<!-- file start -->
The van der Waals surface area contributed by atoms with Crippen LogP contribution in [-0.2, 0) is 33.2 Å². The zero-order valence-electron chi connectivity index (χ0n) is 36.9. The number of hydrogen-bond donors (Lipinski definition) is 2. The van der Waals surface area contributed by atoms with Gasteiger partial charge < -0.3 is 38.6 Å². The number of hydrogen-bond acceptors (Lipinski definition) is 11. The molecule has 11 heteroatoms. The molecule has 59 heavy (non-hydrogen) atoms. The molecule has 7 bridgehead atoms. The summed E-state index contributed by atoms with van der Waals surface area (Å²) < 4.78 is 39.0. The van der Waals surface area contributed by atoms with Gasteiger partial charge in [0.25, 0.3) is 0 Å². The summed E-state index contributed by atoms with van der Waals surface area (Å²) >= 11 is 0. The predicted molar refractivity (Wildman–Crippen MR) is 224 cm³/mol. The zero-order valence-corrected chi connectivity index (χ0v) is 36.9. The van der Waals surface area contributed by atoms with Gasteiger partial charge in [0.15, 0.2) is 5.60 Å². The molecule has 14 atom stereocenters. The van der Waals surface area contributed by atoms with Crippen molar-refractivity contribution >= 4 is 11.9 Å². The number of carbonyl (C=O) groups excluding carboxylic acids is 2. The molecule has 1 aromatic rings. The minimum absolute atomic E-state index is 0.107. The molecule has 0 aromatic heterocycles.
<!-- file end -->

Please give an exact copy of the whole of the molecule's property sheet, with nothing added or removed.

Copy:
The van der Waals surface area contributed by atoms with Crippen LogP contribution in [-0.2, 0) is 33.2 Å². The zero-order valence-electron chi connectivity index (χ0n) is 36.9. The number of hydrogen-bond donors (Lipinski definition) is 2. The van der Waals surface area contributed by atoms with Gasteiger partial charge < -0.3 is 38.6 Å². The number of hydrogen-bond acceptors (Lipinski definition) is 11. The molecule has 11 heteroatoms. The molecule has 59 heavy (non-hydrogen) atoms. The molecule has 7 bridgehead atoms. The summed E-state index contributed by atoms with van der Waals surface area (Å²) < 4.78 is 39.0. The van der Waals surface area contributed by atoms with Gasteiger partial charge in [0.25, 0.3) is 0 Å². The summed E-state index contributed by atoms with van der Waals surface area (Å²) >= 11 is 0. The predicted molar refractivity (Wildman–Crippen MR) is 224 cm³/mol. The zero-order valence-corrected chi connectivity index (χ0v) is 36.9. The van der Waals surface area contributed by atoms with Gasteiger partial charge in [0.15, 0.2) is 5.60 Å². The molecule has 14 atom stereocenters. The van der Waals surface area contributed by atoms with Crippen molar-refractivity contribution >= 4 is 11.9 Å². The number of carbonyl (C=O) groups excluding carboxylic acids is 2. The molecule has 1 aromatic rings. The minimum absolute atomic E-state index is 0.107. The molecule has 0 aromatic heterocycles.